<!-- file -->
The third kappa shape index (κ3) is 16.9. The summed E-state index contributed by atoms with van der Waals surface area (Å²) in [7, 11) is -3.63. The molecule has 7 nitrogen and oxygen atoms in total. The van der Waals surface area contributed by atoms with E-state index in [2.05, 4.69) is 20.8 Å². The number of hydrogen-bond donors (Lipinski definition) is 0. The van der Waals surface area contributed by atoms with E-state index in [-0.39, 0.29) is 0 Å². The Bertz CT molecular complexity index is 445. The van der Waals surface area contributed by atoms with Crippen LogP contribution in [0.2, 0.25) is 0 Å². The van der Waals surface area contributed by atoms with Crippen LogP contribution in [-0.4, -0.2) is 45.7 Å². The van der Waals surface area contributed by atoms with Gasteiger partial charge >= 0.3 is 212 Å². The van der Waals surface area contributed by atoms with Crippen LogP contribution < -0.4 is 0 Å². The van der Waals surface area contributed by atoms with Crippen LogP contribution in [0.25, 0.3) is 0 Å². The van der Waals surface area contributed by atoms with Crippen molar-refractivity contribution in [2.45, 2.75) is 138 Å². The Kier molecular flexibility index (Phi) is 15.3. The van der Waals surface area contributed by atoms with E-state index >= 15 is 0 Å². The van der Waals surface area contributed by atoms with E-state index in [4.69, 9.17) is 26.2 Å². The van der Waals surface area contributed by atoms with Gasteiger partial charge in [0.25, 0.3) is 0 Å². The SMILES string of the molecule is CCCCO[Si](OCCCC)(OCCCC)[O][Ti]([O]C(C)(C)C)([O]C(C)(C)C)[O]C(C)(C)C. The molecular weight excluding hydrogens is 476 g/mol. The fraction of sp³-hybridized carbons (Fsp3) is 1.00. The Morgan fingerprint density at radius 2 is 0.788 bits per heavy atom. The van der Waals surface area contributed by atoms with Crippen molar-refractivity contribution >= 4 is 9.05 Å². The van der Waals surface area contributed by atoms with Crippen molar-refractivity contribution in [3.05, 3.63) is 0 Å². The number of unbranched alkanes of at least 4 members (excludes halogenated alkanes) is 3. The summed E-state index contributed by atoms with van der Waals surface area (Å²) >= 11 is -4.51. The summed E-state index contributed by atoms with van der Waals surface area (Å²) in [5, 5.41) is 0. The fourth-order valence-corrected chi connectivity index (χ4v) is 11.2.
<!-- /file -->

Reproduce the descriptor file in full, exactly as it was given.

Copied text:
The third kappa shape index (κ3) is 16.9. The summed E-state index contributed by atoms with van der Waals surface area (Å²) in [7, 11) is -3.63. The molecule has 7 nitrogen and oxygen atoms in total. The van der Waals surface area contributed by atoms with E-state index in [2.05, 4.69) is 20.8 Å². The number of hydrogen-bond donors (Lipinski definition) is 0. The van der Waals surface area contributed by atoms with E-state index in [-0.39, 0.29) is 0 Å². The Bertz CT molecular complexity index is 445. The van der Waals surface area contributed by atoms with Crippen LogP contribution in [0.2, 0.25) is 0 Å². The van der Waals surface area contributed by atoms with Crippen LogP contribution in [-0.4, -0.2) is 45.7 Å². The van der Waals surface area contributed by atoms with Gasteiger partial charge >= 0.3 is 212 Å². The van der Waals surface area contributed by atoms with Crippen LogP contribution < -0.4 is 0 Å². The van der Waals surface area contributed by atoms with Crippen LogP contribution in [0.25, 0.3) is 0 Å². The van der Waals surface area contributed by atoms with Crippen molar-refractivity contribution in [2.45, 2.75) is 138 Å². The Kier molecular flexibility index (Phi) is 15.3. The van der Waals surface area contributed by atoms with E-state index >= 15 is 0 Å². The van der Waals surface area contributed by atoms with E-state index in [4.69, 9.17) is 26.2 Å². The van der Waals surface area contributed by atoms with Gasteiger partial charge in [0.25, 0.3) is 0 Å². The SMILES string of the molecule is CCCCO[Si](OCCCC)(OCCCC)[O][Ti]([O]C(C)(C)C)([O]C(C)(C)C)[O]C(C)(C)C. The molecular weight excluding hydrogens is 476 g/mol. The fraction of sp³-hybridized carbons (Fsp3) is 1.00. The Morgan fingerprint density at radius 2 is 0.788 bits per heavy atom. The van der Waals surface area contributed by atoms with Crippen molar-refractivity contribution >= 4 is 9.05 Å². The van der Waals surface area contributed by atoms with Crippen molar-refractivity contribution in [3.05, 3.63) is 0 Å². The number of unbranched alkanes of at least 4 members (excludes halogenated alkanes) is 3. The summed E-state index contributed by atoms with van der Waals surface area (Å²) >= 11 is -4.51. The summed E-state index contributed by atoms with van der Waals surface area (Å²) in [5, 5.41) is 0. The fourth-order valence-corrected chi connectivity index (χ4v) is 11.2.